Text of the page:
Let’s cover the antilock brakes first. In the old days we used to stay in control on slick streets by pumping our brakes so we didn’t spin out. Now, the antilock brakes do the pumping for us automatically.
Antilock brakes are not designed to make you stop faster, they’re designed to prevent you from losing control when you hit the brakes on a slick street. The main reason you lose control is because one or more of your tires comes to a stop while the vehicle is still moving forward. That’s called a skid and a skidding tire does not give you much traction between your vehicle and the street.
The antilock brake system relies on speed sensors that are located near each wheel. Those sensors monitor the speed of the wheels and that speed information is then fed back to the computer for the antilock brakes.
If any of the speed sensors detects that a tire is about to come to a skid, the antilock system will release some of the brake pressure to that wheel so it won’t lock up (kind of like pumping the brakes in the old days). That keeps the tire rolling just a little bit, which gives your tires some traction and keeps you from spinning out.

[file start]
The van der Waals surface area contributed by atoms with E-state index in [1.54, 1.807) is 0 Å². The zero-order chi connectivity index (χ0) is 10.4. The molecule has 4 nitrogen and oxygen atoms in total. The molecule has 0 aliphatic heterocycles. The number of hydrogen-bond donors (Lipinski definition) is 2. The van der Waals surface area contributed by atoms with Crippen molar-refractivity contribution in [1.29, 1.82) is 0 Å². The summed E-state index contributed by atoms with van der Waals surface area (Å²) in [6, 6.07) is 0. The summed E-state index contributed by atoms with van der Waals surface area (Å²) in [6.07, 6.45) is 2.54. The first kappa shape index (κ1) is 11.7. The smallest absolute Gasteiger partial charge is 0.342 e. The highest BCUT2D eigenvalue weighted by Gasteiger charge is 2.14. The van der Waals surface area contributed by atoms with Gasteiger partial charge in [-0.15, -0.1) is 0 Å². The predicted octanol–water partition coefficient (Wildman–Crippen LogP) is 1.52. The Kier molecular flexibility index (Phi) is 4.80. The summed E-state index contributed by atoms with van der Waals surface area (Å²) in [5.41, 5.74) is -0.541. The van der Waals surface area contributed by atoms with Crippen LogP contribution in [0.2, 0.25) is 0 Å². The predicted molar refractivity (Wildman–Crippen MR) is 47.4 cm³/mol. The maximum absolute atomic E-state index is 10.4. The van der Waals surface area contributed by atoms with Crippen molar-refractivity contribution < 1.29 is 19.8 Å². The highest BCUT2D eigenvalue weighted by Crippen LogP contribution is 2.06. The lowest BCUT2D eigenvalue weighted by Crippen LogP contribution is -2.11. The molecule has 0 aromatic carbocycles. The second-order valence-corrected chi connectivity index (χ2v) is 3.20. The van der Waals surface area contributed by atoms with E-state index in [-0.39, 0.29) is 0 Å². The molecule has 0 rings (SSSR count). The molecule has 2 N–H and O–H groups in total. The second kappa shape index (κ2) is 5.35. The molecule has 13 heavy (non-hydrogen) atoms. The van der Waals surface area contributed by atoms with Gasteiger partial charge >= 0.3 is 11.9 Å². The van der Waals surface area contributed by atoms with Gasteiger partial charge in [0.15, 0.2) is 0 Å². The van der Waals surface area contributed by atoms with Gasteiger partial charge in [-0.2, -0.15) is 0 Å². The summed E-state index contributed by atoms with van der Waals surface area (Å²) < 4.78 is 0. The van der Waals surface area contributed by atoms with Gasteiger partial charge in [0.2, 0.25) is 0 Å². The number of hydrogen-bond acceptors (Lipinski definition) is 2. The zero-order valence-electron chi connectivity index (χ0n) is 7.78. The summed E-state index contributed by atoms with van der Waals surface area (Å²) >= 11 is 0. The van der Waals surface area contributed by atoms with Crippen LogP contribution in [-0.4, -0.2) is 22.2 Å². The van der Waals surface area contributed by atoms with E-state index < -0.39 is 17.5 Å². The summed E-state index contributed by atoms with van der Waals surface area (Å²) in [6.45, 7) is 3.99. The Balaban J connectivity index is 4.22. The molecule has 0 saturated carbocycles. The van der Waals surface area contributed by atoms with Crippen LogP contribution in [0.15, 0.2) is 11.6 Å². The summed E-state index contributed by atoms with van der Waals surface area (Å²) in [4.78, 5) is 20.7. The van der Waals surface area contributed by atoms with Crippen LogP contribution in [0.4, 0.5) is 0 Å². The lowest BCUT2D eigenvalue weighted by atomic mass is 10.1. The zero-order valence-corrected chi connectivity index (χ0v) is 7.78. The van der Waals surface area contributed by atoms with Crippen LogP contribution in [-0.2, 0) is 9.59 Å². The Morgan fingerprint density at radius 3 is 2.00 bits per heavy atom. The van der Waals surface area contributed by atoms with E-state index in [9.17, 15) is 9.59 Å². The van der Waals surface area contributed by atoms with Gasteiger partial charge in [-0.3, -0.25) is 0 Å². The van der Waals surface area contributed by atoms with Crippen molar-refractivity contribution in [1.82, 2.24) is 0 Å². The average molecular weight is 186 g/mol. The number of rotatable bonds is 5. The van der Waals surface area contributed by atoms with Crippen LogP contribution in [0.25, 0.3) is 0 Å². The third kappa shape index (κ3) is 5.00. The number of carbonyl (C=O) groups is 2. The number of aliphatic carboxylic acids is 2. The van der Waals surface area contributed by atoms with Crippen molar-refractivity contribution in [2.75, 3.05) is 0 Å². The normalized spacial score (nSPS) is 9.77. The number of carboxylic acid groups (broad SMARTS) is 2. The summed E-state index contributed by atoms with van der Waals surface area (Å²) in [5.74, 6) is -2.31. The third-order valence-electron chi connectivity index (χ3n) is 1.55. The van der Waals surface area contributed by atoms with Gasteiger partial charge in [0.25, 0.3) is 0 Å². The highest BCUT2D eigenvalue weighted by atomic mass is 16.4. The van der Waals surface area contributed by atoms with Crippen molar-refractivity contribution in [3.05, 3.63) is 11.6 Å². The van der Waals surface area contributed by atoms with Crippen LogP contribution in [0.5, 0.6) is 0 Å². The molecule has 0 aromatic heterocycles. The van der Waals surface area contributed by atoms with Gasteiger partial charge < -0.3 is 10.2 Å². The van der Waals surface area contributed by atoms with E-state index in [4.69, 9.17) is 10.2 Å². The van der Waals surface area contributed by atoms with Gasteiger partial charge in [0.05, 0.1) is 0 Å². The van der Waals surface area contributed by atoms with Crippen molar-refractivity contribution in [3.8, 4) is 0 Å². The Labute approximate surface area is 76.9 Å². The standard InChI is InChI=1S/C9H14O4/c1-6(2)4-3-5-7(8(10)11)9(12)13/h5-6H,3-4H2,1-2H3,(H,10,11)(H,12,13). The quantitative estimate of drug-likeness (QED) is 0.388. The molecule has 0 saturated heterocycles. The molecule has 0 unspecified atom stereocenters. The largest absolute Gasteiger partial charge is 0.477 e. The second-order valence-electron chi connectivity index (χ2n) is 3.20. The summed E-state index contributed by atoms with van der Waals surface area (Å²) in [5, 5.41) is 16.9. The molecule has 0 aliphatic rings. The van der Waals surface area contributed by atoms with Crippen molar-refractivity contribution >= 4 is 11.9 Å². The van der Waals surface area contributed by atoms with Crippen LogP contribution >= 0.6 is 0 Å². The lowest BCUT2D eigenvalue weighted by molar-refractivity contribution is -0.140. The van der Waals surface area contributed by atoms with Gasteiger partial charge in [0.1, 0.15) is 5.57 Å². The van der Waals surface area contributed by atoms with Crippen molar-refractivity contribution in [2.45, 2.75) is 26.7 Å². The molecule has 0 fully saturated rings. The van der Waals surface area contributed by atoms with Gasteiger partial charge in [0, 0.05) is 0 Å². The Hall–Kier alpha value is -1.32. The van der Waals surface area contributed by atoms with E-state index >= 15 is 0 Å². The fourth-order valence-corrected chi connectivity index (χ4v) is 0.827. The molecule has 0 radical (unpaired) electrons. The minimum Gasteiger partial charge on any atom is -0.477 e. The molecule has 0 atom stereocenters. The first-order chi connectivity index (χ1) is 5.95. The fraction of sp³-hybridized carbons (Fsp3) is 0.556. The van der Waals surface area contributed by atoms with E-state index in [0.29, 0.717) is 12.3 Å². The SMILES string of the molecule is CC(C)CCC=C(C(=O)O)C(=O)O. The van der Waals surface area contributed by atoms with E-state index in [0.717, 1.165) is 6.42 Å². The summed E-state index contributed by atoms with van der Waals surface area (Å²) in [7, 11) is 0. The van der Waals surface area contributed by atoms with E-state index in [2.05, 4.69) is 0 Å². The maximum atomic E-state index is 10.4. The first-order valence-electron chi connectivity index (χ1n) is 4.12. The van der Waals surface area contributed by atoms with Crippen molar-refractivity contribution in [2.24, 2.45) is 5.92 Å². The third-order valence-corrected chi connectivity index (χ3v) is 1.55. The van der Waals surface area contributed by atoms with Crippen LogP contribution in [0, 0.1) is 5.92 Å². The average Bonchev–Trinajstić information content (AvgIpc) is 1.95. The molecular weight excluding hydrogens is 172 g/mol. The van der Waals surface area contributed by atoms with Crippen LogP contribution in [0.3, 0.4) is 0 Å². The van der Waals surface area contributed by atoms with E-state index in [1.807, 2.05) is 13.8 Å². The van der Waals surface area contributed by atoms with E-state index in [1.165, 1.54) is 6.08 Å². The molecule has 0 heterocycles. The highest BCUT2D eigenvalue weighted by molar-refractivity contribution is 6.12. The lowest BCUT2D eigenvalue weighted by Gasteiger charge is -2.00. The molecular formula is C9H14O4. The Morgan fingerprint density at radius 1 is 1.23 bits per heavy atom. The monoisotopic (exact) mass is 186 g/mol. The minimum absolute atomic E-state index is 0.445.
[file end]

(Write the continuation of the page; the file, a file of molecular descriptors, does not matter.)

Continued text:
Traction control makes you go in slippery conditions and it uses some of the same parts as the antilock brake system. The same speed sensors monitor the tires when you are trying to accelerate. If one of your drive wheels gets on ice or snow and that wheel begins to spin faster than the other drive wheel, the traction control system will apply some brake pressure to the wheel that is slipping. That diverts the engine power over to the wheel that has traction and you move forward.
Be aware ahead of time that when the traction control or the antilock brake system kicks in, you might hear a buzzing noise coming from under the hood and a warning light on the dash might flash off and on. The engine power might even be cut momentarily when the traction control kicks in, but don’t worry that’s just the two systems doing their jobs.